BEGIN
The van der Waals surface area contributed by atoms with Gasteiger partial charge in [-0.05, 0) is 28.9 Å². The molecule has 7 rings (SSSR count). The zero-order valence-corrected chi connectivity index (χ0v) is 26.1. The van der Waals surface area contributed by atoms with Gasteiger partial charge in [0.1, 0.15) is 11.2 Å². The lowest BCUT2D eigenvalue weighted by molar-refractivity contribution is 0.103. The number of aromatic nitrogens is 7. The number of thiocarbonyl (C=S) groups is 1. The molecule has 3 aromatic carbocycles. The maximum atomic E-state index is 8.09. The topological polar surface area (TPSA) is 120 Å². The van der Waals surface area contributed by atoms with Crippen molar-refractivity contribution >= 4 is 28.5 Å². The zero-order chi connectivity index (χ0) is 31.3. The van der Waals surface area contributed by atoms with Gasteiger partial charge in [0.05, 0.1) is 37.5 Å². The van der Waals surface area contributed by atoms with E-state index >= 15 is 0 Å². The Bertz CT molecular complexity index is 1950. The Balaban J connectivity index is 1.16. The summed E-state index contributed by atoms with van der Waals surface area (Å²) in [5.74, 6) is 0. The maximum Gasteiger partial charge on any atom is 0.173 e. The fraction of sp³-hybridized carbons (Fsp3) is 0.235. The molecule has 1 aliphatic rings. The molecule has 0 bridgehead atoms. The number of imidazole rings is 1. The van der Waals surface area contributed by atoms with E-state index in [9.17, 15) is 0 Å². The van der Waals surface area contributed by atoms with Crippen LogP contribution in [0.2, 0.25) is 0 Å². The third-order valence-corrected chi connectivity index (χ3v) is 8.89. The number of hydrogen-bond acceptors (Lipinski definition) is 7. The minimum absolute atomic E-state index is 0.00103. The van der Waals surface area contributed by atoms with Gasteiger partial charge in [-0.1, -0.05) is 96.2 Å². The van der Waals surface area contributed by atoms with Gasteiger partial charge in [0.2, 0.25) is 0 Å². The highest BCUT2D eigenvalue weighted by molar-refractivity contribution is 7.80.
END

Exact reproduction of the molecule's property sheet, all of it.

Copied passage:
The van der Waals surface area contributed by atoms with Gasteiger partial charge in [-0.05, 0) is 28.9 Å². The molecule has 7 rings (SSSR count). The zero-order valence-corrected chi connectivity index (χ0v) is 26.1. The van der Waals surface area contributed by atoms with Gasteiger partial charge in [0.1, 0.15) is 11.2 Å². The lowest BCUT2D eigenvalue weighted by molar-refractivity contribution is 0.103. The number of aromatic nitrogens is 7. The number of thiocarbonyl (C=S) groups is 1. The molecule has 3 aromatic carbocycles. The maximum atomic E-state index is 8.09. The topological polar surface area (TPSA) is 120 Å². The van der Waals surface area contributed by atoms with Crippen molar-refractivity contribution >= 4 is 28.5 Å². The zero-order chi connectivity index (χ0) is 31.3. The van der Waals surface area contributed by atoms with Gasteiger partial charge in [0.05, 0.1) is 37.5 Å². The van der Waals surface area contributed by atoms with E-state index >= 15 is 0 Å². The Bertz CT molecular complexity index is 1950. The Balaban J connectivity index is 1.16. The summed E-state index contributed by atoms with van der Waals surface area (Å²) in [5.74, 6) is 0. The maximum Gasteiger partial charge on any atom is 0.173 e. The fraction of sp³-hybridized carbons (Fsp3) is 0.235. The molecule has 1 aliphatic rings. The molecule has 0 bridgehead atoms. The number of imidazole rings is 1. The van der Waals surface area contributed by atoms with E-state index in [9.17, 15) is 0 Å². The van der Waals surface area contributed by atoms with Crippen LogP contribution in [0.2, 0.25) is 0 Å². The third-order valence-corrected chi connectivity index (χ3v) is 8.89. The number of hydrogen-bond acceptors (Lipinski definition) is 7. The minimum absolute atomic E-state index is 0.00103. The van der Waals surface area contributed by atoms with Gasteiger partial charge in [-0.1, -0.05) is 96.2 Å². The van der Waals surface area contributed by atoms with Gasteiger partial charge in [0.2, 0.25) is 0 Å². The highest BCUT2D eigenvalue weighted by molar-refractivity contribution is 7.80.